Oil prices fell on Monday as weaker than expected Chinese data weighed on markets, adding to concerns that declining global demand would worsen a surplus of crude.
The Paris-based worldwide Energy Agency forecast Friday that production outside the Organization of Petroleum Exporting Countries will fall by 500,000 barrels a day to 57.7 million in 2016.
Thanks to a glut of oil on the market, the price of West Texas Intermediate, trading at $44.68 a barrel on Friday morning, could drop to about $20 a barrel in the near future, according to a report from a Goldman Sachs oil analyst. Iraq, the second-biggest member of the group, produced 3.76 MMbpd in August, compared with 3.7 MMbpd in July, according to an emailed statement from the state oil marketing company known as SOMO.
The forecast is a turnaround for the IEA, which only two months ago predicted U.S. shale oil output would increase by 60,000 barrels per day next year.
“The oil market is even more oversupplied than we had expected and we forecast this surplus to persist in 2016″, Goldman said.
The influx of new oil sources from fracking technology that allows USA producers to tap into shale reserves and a decision from OPEC countries to hold firm on their high production levels despite flagging prices have contributed to the excess. “Outside the USA, oil fundamentals appear to be slipping seasonally”.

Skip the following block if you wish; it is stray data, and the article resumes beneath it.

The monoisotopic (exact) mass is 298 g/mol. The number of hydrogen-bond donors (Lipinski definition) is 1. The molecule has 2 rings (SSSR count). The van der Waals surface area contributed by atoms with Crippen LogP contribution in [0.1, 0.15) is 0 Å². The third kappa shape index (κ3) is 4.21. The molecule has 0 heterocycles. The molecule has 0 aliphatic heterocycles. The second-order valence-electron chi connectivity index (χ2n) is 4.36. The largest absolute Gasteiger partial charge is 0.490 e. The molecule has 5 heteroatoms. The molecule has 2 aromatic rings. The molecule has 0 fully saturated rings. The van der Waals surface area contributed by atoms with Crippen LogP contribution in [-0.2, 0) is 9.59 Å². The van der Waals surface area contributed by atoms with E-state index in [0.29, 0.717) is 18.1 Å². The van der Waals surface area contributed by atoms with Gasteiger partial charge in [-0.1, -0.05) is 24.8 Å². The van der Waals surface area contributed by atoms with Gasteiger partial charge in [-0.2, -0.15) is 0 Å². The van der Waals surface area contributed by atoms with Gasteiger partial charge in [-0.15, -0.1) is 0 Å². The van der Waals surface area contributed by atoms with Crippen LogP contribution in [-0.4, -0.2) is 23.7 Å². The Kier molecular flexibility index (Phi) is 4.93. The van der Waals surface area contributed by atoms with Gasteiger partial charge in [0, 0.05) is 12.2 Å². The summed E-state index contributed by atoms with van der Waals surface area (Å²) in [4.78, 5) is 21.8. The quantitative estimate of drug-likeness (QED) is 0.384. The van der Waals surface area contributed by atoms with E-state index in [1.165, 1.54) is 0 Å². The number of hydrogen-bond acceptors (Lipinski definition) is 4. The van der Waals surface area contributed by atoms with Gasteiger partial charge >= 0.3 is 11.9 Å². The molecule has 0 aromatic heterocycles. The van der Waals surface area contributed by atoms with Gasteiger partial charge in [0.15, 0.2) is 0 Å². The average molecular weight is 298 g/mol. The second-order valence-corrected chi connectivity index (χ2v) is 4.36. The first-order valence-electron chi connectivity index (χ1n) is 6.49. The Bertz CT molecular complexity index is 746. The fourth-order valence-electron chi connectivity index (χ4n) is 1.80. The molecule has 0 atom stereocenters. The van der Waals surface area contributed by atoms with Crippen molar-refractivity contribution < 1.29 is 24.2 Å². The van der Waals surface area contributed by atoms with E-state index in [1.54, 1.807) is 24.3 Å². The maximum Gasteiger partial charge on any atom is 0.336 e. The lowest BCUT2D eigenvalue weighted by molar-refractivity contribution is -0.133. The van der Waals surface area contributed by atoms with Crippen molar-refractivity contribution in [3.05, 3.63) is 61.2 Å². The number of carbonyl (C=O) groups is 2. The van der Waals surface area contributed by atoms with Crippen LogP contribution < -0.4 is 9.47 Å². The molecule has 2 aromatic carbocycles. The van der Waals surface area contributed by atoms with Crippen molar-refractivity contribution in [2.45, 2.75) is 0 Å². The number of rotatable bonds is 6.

Hedge funds added the most bullish oil bets since April in both WTI and Brent in the week to September 8 on optimism that the global oversupply will disappear as producers slow output.
However, the global surplus of oil is even bigger than Goldman Sachs Group Inc thought and that could drive prices as low as US$20 per barrel.
That prompted the Economist Intelligence Unit to predict higher oil prices next year, rather than lower.
The cost of the black gold tumbled last week after Goldman Sachs slashed its price forecasts for next year in the face of a larger-than-expected glut. Gasoline futures on the New York Mercantile Exchange slumped nearly 4 per cent. Traders cited weakness in nearby contracts versus farther-dated ones for RBOB gasoline on NYMEX as the peak USA summer driving season wound to a close. Opec is pretty much saying that they are not going to change their production.
“We continue to see the principal risk to world oil prices being Saudi Arabia’s agenda for greater market share and lower prices to hurt its geopolitical foe, Iran“, Christensen concluded.
“What’s going to happen with Iran is the key factor for the oil market”, Ric Spooner, a chief analyst at CMC Markets in Sydney, said.